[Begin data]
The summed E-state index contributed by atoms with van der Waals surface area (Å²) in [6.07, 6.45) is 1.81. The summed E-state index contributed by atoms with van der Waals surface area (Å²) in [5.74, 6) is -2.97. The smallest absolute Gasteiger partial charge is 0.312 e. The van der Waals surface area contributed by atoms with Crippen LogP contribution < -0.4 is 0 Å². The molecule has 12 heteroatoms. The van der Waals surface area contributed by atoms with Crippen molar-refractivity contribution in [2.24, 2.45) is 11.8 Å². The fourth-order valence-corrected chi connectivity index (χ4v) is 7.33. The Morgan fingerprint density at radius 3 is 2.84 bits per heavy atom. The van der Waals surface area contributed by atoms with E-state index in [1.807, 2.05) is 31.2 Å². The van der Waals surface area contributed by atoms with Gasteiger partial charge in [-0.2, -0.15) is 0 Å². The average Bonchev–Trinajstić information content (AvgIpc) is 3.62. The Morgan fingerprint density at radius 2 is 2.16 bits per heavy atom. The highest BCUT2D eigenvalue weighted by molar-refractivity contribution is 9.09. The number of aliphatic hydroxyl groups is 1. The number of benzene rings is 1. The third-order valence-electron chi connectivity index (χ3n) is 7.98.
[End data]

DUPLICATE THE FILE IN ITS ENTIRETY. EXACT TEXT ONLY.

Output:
The summed E-state index contributed by atoms with van der Waals surface area (Å²) in [6.07, 6.45) is 1.81. The summed E-state index contributed by atoms with van der Waals surface area (Å²) in [5.74, 6) is -2.97. The smallest absolute Gasteiger partial charge is 0.312 e. The van der Waals surface area contributed by atoms with Crippen LogP contribution < -0.4 is 0 Å². The molecule has 12 heteroatoms. The van der Waals surface area contributed by atoms with Crippen molar-refractivity contribution in [2.24, 2.45) is 11.8 Å². The fourth-order valence-corrected chi connectivity index (χ4v) is 7.33. The Morgan fingerprint density at radius 3 is 2.84 bits per heavy atom. The van der Waals surface area contributed by atoms with E-state index in [1.807, 2.05) is 31.2 Å². The van der Waals surface area contributed by atoms with Gasteiger partial charge in [-0.2, -0.15) is 0 Å². The average Bonchev–Trinajstić information content (AvgIpc) is 3.62. The Morgan fingerprint density at radius 2 is 2.16 bits per heavy atom. The highest BCUT2D eigenvalue weighted by molar-refractivity contribution is 9.09. The number of aliphatic hydroxyl groups is 1. The number of benzene rings is 1. The third-order valence-electron chi connectivity index (χ3n) is 7.98.